What Did the Researchers Do and Find?
The researchers created a “BMI allele score” based on 12 BMI-related gene variants and two “25(OH)D allele scores,” which are based on gene variants that affect either 25(OH)D synthesis or breakdown. Using information on up to 42,024 participants from 21 studies, the researchers showed that the BMI allele score was associated with both BMI and with 25(OH)D levels among the study participants. Based on this information, they calculated that each 10% increase in BMI will lead to a 4.2% decrease in 25(OH)D concentrations. By contrast, although both 25(OH)D allele scores were strongly associated with 25(OH)D levels, neither score was associated with BMI. This lack of an association between 25(OH)D allele scores and obesity was confirmed using data from more than 100,000 individuals involved in 46 studies that has been collected by the GIANT (Genetic Investigation of Anthropometric Traits) consortium.
What Do These Findings Mean?
These findings suggest that a higher BMI leads to a lower vitamin D status whereas any effects of low vitamin D status on BMI are likely to be small. That is, these findings provide evidence for obesity as a causal factor in the development of vitamin D deficiency but not for vitamin D deficiency as a causal factor in the development of obesity. These findings suggest that population-level interventions to reduce obesity should lead to a reduction in the prevalence of vitamin D deficiency and highlight the importance of monitoring and treating vitamin D deficiency as a means of alleviating the adverse influences of obesity on health.
Additional Information
Please access these Web sites via the online version of this summary at http://dx.doi.org/10.1371/journal.pmed.1001383.
The US Centers for Disease Control and Prevention provides information on all aspects of overweight and obesity (in English and Spanish); a data brief provides information about the vitamin D status of the US population
The World Health Organization provides information on obesity (in several languages)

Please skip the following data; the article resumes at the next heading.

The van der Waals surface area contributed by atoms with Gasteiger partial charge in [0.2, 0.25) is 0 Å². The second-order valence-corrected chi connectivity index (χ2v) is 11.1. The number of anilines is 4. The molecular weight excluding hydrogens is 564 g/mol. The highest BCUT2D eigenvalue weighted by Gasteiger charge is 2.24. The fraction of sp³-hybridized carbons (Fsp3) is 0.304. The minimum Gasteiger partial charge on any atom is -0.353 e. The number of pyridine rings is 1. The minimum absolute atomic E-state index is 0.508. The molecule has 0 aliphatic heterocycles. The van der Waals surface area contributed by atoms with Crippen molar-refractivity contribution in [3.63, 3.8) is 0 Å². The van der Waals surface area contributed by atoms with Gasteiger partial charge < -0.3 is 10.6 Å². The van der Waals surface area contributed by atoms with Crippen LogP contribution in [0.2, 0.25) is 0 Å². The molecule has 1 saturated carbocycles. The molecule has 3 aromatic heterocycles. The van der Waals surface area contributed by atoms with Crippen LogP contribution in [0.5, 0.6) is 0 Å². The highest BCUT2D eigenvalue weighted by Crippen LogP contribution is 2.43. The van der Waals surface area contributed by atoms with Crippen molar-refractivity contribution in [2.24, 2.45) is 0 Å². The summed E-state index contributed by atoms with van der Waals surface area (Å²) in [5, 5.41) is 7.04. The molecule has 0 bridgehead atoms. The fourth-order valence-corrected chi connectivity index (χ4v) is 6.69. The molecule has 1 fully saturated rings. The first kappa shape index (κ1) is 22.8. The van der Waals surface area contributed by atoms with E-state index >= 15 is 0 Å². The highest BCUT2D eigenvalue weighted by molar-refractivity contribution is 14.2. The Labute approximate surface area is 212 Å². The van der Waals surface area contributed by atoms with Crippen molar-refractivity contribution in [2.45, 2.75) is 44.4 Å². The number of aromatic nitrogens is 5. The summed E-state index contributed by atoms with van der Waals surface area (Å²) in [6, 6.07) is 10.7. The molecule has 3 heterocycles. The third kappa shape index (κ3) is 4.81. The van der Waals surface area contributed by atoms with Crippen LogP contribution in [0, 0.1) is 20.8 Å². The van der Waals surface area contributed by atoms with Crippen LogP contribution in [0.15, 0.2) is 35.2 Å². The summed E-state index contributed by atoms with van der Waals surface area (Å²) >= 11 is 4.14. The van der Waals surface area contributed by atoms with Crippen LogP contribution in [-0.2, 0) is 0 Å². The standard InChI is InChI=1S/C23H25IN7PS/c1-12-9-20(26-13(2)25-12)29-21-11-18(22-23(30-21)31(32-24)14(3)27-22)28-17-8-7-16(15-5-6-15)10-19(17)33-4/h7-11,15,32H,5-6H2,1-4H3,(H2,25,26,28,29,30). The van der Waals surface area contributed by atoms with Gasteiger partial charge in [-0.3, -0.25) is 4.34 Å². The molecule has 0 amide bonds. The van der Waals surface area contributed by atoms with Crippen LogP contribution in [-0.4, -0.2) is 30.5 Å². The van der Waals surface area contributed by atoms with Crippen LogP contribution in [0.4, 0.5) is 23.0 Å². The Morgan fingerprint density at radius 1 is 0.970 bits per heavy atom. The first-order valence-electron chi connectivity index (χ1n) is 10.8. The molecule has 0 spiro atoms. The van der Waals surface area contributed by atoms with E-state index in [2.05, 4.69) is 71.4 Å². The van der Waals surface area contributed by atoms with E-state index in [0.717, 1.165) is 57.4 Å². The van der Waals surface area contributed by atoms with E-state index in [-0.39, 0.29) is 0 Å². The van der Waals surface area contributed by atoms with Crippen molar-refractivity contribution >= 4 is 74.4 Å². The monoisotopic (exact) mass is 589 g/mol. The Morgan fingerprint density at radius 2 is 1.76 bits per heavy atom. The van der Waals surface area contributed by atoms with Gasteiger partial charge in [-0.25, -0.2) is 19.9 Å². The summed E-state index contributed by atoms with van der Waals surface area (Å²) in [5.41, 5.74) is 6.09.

The UK National Health Service Choices website provides detailed information about obesity and a link to a personal story about losing weight; it also provides information about vitamin D
The International Obesity Taskforce provides information about the global obesity epidemic
The US Department of Agriculture's ChooseMyPlate.gov website provides a personal healthy eating plan; the Weight-control Information Network is an information service provided for the general public and health professionals by the US National Institute of Diabetes and Digestive and Kidney Diseases (in English and Spanish)
The US Office of Dietary Supplements provides information about vitamin D (in English and Spanish)
MedlinePlus has links to further information about obesity and about vitamin D (in English and Spanish)
Wikipedia has a page on Mendelian randomization (note: Wikipedia is a free online encyclopedia that anyone can edit; available in several languages)
Overview and details of the collaborative large-scale genetic association study (D-CarDia) provide information about vitamin D and the risk of cardiovascular disease, diabetes and related traits
doi:10.1371/journal.pmed.1001383
PMCID: PMC3564800  PMID: 23393431
16.  Sex steroids and bone health in men 
BoneKEy reports  2012;1:2.
The influence of sex steroids on bone in both men and women has long been recognized. In men, however, the relative contribution of androgens versus estrogens in the regulation of bone metabolism remains uncertain. Animal studies demonstrate that both estradiol (E2), via activation of estrogen receptor-α, and testosterone (T), via activation of the androgen receptor, regulate bone mass in male rodents. The main focus of this review is to summarize and discuss recent findings from the osteoporotic fractures in men (MrOS) cohorts regarding the impact of serum sex steroids on bone health in elderly men. Collectively, these data demonstrate that serum E2 is directly associated with bone mineral density (BMD) and that low serum E2 associates with higher rates of bone loss and fracture. In addition, they substantiate the concept of a threshold E2 level that determines fracture risk in elderly men. We propose that the effect of E2 on fracture risk is at least partly mediated by its effect on BMD, whereas the more modest effect of T on fracture risk mainly is mediated by effects on muscle strength and risk of falls. Findings from the MrOS cohorts also demonstrate that racial and genetic variations in aromatase activity influence serum E2 levels in men. In conclusion, there is compelling evidence that not only androgens, but also estrogens, are important regulators of bone health in men. Consequently, E2 should not exclusively be regarded as the 'female hormone' but as a sex steroid that is necessary for maintenance of bone health in men.
doi:10.1038/bonekey.2012.3
PMCID: PMC3705992  PMID: 23951414
17.  Age at Adiposity Rebound Is Associated with Fat Mass in Young Adult Males—The GOOD Study 
PLoS ONE  2012;7(11):e49404.
Objective
Age at adiposity rebound (AR) is associated with obesity and Type 2 Diabetes in adults. The aim of the present study was to investigate the role of age at AR in adult fat mass, fat distribution and pubertal timing for a Swedish cohort.
Patients and Methods
This is a retrospective cohort study. Detailed growth charts were retrieved for the men participating in the population-based GOOD (Gothenburg Osteoporosis and Obesity Determinants) study (n = 573). Body composition was analysed using dual X-ray absorptiometry and computed tomography at 18–20 years of age. Age and BMI at AR were calculated using pediatric growth charts and AR was defined as the lowest BMI between 3 and 9 years of age.
Results